The Dallas Movie Screening Group

This is the homepage of the Dallas Movie Screening Group. To join our mailing list you must sign up at our group page on Yahoo. You will then be connected to receive notices on how to find passes to the local screenings in the DFW area. It's up to you to pickup or sign up for passes. You can also barter, trade or just giveaway passes you don't want, need or share with other members of the group. Please read the instructions on the Yahoo page very carefully before posting. This group is closely moderated so that your mail box is not full of spam or other unnecessary mail. We appreciate everyone's consideration and cooperation.

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Wednesday, July 17, 2019


Writer/director Lulu Wang shared the story of her grandmother's illness on This American Life. Wang expanded it into a semi-autobiographical feature film that will linger in your heart for a long time to come as it addresses the nature of immigrants dealing with two cultures. Starring rapper and actress Awkwafina (a.k.a. Nora Lum) who was the scene stealer in Crazy Rich Asians plays Billi whose parents brought her to the U.S. as a child. The film premiered in the U.S. Dramatic Competition section at the 2019 Sundance Film Festival.

The beginning of the film declares that the story is "based on an actual lie". Billi discovers that her beloved grandmother Nai Nai (Zhao Shuzhen) has been diagnosed with lung cancer and only has a few months to live. Apparently it is common in families not to tell the sick person they are going to die, so her parents (Tzi Ma and Diana Lin) didn't tell Billi that they were going back to China because Billi who wears her heart on her sleeve would not be able to keep the secret. Billi goes anyways. The pretext of the whole family visiting is her paternal cousin is getting married to his Japanese girlfriend of only a three months. Her Nai Nai is thrilled for the reunion and is organizing a huge wedding party wanting lobster but can only get crab. Nai Nai is a force in which her two sons, their wives and children, various aunts and uncles revolve.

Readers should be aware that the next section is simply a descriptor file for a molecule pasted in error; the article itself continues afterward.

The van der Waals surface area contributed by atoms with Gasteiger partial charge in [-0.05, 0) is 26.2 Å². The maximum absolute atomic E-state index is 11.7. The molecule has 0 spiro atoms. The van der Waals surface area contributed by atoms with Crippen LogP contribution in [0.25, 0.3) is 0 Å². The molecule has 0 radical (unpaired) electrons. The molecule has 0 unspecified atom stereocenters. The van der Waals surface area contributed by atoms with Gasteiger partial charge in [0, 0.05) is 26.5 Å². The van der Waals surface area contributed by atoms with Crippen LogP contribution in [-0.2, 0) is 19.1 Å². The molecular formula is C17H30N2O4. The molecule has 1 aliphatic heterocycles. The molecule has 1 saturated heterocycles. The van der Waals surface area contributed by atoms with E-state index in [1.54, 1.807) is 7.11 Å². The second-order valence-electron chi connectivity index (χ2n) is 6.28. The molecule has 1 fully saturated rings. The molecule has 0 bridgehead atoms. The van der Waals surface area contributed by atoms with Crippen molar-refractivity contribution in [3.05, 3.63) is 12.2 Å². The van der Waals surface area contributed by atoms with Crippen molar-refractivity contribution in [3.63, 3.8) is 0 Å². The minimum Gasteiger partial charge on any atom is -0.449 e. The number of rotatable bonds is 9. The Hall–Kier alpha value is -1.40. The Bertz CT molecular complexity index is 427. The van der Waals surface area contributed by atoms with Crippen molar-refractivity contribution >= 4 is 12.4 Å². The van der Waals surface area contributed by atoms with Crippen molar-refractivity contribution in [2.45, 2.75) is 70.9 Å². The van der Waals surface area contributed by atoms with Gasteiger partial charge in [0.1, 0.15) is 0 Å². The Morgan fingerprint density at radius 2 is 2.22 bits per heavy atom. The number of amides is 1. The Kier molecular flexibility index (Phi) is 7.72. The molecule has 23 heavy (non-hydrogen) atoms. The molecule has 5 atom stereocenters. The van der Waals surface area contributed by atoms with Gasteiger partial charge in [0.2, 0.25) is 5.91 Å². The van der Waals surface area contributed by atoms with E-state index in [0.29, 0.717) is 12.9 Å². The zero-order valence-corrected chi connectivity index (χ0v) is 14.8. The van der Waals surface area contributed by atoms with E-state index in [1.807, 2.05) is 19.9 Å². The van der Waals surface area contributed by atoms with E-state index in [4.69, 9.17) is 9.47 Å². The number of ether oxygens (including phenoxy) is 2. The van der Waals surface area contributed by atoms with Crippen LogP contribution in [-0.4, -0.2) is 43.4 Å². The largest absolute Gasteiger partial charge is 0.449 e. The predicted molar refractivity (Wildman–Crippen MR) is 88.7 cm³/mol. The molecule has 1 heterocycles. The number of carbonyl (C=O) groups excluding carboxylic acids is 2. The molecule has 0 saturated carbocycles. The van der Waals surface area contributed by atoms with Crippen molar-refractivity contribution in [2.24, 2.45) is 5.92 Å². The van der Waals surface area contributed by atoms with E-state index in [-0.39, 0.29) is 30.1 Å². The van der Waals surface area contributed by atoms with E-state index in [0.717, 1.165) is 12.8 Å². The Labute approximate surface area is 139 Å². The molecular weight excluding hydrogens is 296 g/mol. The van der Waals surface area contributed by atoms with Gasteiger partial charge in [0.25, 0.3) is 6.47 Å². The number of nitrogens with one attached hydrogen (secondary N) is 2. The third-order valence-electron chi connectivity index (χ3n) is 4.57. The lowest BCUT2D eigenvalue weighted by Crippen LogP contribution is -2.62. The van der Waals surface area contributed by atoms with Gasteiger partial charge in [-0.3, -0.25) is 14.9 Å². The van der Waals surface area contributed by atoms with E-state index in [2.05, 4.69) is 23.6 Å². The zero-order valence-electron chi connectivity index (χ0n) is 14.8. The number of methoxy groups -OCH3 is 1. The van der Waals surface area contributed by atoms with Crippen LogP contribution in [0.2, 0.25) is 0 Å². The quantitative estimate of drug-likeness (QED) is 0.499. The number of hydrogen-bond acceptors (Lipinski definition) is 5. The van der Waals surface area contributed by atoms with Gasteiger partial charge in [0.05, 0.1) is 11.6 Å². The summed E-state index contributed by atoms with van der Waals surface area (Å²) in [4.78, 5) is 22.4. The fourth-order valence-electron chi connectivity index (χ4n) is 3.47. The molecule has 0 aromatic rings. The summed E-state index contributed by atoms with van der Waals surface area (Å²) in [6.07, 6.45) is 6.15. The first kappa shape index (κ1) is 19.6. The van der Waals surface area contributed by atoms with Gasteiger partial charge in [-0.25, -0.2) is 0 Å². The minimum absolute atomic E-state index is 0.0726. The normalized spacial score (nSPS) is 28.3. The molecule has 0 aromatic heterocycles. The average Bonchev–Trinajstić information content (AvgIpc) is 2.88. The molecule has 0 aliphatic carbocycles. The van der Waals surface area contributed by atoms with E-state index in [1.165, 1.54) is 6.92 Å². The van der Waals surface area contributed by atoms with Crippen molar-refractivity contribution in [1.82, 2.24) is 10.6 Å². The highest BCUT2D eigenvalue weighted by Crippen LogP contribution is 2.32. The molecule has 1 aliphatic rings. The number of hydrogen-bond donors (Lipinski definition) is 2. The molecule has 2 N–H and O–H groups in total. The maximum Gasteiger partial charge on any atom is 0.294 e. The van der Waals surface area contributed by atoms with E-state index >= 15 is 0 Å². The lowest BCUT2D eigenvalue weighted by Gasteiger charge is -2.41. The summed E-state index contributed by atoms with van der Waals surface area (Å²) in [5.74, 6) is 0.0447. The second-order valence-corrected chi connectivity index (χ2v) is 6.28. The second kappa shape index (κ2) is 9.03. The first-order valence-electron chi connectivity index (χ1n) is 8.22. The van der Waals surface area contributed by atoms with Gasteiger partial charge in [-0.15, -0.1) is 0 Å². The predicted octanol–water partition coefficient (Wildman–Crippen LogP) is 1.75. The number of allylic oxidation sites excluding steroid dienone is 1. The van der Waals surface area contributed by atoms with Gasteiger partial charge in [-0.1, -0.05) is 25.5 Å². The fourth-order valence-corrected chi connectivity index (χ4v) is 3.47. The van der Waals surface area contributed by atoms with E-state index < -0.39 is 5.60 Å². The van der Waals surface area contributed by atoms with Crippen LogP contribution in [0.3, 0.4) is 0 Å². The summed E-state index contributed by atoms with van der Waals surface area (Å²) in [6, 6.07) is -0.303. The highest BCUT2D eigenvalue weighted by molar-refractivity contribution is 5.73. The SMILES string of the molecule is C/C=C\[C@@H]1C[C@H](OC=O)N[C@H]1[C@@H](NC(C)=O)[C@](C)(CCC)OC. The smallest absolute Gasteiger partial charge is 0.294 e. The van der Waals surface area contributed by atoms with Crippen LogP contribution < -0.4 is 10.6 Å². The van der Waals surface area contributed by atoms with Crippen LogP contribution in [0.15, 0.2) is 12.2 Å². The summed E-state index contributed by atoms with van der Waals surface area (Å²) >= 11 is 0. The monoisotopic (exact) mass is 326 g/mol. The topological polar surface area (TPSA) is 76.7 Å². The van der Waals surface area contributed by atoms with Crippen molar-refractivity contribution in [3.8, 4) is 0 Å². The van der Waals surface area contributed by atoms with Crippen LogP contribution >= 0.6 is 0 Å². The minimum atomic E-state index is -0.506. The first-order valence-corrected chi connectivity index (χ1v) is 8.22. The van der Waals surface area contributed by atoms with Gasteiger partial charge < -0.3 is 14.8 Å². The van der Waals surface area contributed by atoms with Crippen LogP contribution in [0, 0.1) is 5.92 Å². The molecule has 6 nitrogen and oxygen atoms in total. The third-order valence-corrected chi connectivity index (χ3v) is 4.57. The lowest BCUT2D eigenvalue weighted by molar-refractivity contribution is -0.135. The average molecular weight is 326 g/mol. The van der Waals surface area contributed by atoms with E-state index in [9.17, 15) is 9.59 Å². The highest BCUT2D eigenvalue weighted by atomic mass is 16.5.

One would think such a somber subject would be a tearjerker. It is, but in a good way. Wang immerses the viewer into the personal dynamics of the family. The universality of family gatherings especially when dealing with those who left for another country versus those who stayed is quite understandable even if it's just people who moved to another city coming back to the homestead. You may not see them for years, but you step into the same rhythm enjoying the differences. Plus it's the big dinners when the family gathers and everyone is talking, catching up with their lives. Food is the translator woven together with love. Billi can't seem to stop the tears pooling in her eyes thinking that she is losing her grandmother who she calls fairly often from New York. But she manages to keep the information inside while enjoying each and every minute she can share with her Nai Nai. Awkwafina shows that she is more than a comedic distraction in a plot. She makes us remember it's important to appreciate one's family ties and hug the one your with.
(Review by reesa)

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